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    I still can't find a logical reason for the law in Wyoming...Other than outfitter driven $$

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    Quote Originally Posted by bluedunn0 View Post
    I still can't find a logical reason for the law in Wyoming...Other than outfitter driven $$
    That is THE reason.

    A non-resident backpacker can traverse any wilderness in Wyoming, but a hunter can't hunt there? Ridiculous.

    Edelweiss,

    I fully agree that residents should have some tag advantages, but limiting the activities tax paying Americans can do on Federal lands they pay for does not pass muster. What is the logic to your position on the Alaskan road system? We hunted the backcountry, but entered from a road system, and ONLY saw residents on the road system, and plenty of them.

    We hunted BLM land that we pay taxes for and used it appropriately. I don't see why we should be restricted from that.

    It is true that there are idiots everywhere that pay no attention to the law, but non-residents certainly don't have a corner on that market.

    It drives me nuts when guys break the wilderness laws in MT, but I am certain residents and non-residents are responsible.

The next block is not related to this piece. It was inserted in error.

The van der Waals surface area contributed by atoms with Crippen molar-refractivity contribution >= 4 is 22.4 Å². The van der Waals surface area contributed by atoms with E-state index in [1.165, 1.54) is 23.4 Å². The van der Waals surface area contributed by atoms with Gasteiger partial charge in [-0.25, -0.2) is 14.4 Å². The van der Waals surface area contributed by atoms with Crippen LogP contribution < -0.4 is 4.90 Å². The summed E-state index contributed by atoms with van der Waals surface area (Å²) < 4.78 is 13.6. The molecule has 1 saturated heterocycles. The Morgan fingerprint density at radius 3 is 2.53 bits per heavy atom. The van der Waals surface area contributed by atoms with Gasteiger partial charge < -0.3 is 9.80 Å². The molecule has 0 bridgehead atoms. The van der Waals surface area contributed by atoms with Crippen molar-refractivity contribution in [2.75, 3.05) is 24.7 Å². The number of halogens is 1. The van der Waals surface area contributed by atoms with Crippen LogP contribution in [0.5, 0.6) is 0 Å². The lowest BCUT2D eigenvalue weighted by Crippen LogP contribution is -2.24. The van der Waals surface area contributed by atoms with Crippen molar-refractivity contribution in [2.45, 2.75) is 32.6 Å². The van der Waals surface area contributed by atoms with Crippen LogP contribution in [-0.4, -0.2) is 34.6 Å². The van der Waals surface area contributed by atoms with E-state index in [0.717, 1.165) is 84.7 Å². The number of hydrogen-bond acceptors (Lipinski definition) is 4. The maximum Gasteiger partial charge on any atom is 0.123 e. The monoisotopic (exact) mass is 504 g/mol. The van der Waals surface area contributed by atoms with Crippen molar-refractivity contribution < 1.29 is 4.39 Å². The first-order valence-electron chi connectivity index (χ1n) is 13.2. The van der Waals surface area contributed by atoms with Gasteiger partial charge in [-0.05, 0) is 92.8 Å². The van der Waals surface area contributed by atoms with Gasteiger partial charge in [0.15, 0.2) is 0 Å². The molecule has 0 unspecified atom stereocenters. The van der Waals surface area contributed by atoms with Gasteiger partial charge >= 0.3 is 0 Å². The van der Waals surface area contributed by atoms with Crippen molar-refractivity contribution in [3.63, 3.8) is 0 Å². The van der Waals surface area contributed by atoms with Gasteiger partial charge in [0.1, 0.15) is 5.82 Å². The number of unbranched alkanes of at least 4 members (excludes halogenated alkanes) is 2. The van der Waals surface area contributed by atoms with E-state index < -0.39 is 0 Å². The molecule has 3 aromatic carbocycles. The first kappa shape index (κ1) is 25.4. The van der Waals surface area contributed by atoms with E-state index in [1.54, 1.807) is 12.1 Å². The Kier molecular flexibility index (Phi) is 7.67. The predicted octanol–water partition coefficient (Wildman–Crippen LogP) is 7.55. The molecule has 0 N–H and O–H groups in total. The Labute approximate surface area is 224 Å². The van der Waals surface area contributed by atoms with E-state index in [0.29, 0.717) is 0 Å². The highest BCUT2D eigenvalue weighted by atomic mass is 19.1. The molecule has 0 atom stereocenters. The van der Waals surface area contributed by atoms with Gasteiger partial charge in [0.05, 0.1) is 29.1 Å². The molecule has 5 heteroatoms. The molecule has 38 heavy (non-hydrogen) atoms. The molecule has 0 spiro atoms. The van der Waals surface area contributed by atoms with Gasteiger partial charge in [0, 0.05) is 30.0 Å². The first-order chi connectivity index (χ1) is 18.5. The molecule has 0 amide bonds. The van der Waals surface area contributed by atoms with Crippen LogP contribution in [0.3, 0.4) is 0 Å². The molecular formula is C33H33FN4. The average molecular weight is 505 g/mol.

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    Bitterroot,

    You got it right. Here in Colorado (at least locally in my area), the people who break the rules on off road use are usually NOThunters. The Wyoming law that says NR hunters must have a guide or local when hunting in wilderness is surely outfitter driven. In Colorado the G & F Commission, who mostly make the rules, have more seats on the commission than " non connected" hunters and fisherman. Recently the Parks & G&F were combined into one department, making it even worse.

    My experience with the Wyoming Wilderness areas (while limited to the Teton Wilderness) is that there really is no problem with OHV use as these areas are just too rough and watched pretty closely by everyone, not just "authorities". The view that the public is or will destroy the wilderness areas if you let them is what the protectionists spout off as scare tactics. It just doesn't hold water.
    Last edited by Colorado Cowboy; 10-18-2012 at 08:41 AM.
    Colorado Cowboy
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    Quote Originally Posted by Edelweiss View Post
    Kind of BS that the number of assholes that drive directly past a fairly large wilderness signs and just ignore them. I wish they would make the wilderness areas biggers.

    If Alaska didn't limit brown bear, sheep, goat to guide only for non-resident there woudln't be any left in the state. I wish they would add moose to that list.
    That's a fairly substantial blanket statement.. Where I come from, we don't have wilderness areas, but we do have lots of private property, and it seems to me that most of the offenders of boundaries are local people, not nonresidents. It also seems as though most of the poaching is done by locals as well.